Tyler Moore recalled to fill injury void for Nats
The Nationals' roster replacement for an injured Dan Haren won't be another pitcher, at least not yet. The club recalled outfielder/first baseman Tyler Moore from Class AAA Syracuse, giving manager Davey Johnson another bat for the start of this week's series against the Diamondbacks and perhaps some insurance in case Jayson Werth isn't ready to return from a groin injury.
Moore returns to D.C. after a 12-game stint with Syracuse, hitting .178 (8-for-45) with two doubles, two homers and eight RBI. Demoted earlier this month after a wretched start to his season — he hit .158 with two homers in 38 games — the 26-year-old hoped to get his swing back on track in the minors.
The Nationals probably would have preferred to keep Moore in Syracuse a bit longer, but they could suddenly find themselves needing another right-handed outfielder on their big-league roster after Werth had to depart Sunday's game with a tight groin.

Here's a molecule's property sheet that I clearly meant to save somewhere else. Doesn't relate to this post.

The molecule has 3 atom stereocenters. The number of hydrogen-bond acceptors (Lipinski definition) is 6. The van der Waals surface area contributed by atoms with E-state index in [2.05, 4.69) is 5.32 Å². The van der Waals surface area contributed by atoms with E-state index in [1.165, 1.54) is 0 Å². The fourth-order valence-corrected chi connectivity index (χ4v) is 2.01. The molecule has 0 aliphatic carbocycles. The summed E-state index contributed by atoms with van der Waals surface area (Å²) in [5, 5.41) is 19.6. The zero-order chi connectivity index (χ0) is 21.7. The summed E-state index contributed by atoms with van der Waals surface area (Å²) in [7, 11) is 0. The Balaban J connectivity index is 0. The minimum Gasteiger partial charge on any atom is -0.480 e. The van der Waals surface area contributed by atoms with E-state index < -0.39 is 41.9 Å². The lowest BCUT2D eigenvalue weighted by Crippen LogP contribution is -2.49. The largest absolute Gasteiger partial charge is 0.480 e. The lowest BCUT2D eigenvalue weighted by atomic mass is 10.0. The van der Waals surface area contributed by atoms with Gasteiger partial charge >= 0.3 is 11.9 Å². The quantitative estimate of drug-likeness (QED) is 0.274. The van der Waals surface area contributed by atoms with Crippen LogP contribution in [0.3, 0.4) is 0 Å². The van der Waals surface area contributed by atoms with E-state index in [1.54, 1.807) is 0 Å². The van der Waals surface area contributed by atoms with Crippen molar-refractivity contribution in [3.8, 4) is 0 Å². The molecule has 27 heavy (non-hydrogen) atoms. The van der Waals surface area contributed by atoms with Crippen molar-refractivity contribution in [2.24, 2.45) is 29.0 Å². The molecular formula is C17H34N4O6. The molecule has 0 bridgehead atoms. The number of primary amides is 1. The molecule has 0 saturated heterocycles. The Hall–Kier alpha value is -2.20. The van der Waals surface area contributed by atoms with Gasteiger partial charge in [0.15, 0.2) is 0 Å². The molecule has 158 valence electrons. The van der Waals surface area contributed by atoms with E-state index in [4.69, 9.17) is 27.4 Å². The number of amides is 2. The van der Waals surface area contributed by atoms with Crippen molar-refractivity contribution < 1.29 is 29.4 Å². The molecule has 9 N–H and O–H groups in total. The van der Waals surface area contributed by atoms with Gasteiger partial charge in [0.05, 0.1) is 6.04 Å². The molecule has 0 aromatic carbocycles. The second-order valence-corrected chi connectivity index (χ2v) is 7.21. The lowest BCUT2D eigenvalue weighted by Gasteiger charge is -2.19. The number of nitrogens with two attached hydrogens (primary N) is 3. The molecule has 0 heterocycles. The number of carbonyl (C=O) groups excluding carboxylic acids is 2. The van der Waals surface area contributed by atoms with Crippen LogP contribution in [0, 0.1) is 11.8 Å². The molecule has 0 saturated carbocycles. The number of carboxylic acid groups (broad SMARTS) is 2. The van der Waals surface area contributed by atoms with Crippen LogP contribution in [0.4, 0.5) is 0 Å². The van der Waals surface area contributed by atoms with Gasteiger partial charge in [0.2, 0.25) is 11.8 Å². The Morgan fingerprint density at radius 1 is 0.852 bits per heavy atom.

Werth said he hoped the injury wasn't serious and that he might be able to return tonight, but the Nationals don't want this seemingly minor injury to turn into something far more damaging the way Werth's hamstring strain in May wound up costing him a month on the DL.
Moore officially takes the roster spot of Haren, who learned on Sunday he was being placed on the 15-day DL with right shoulder inflammation. The veteran right-hander, 4-9 with a major-league-worst 6.15 ERA, noted he had dealt with some shoulder stiffness in recent starts but felt like it wasn't serious enough to prevent him from continuing to pitch. The Nationals decided not to take any chances and planned for Haren to get an MRI on the shoulder.
The Nationals still have several roster decisions to make in the next few days. They'll need a starting pitcher to take Haren's spot Saturday in New York, with reliever Ross Ohlendorf and prospects Taylor Jordan and Nate Karns among the candidates. They also could get outfielder Bryce Harper back by the weekend, assuming Harper's rehab stint at Class A Potomac (which begins tonight) goes smoothly.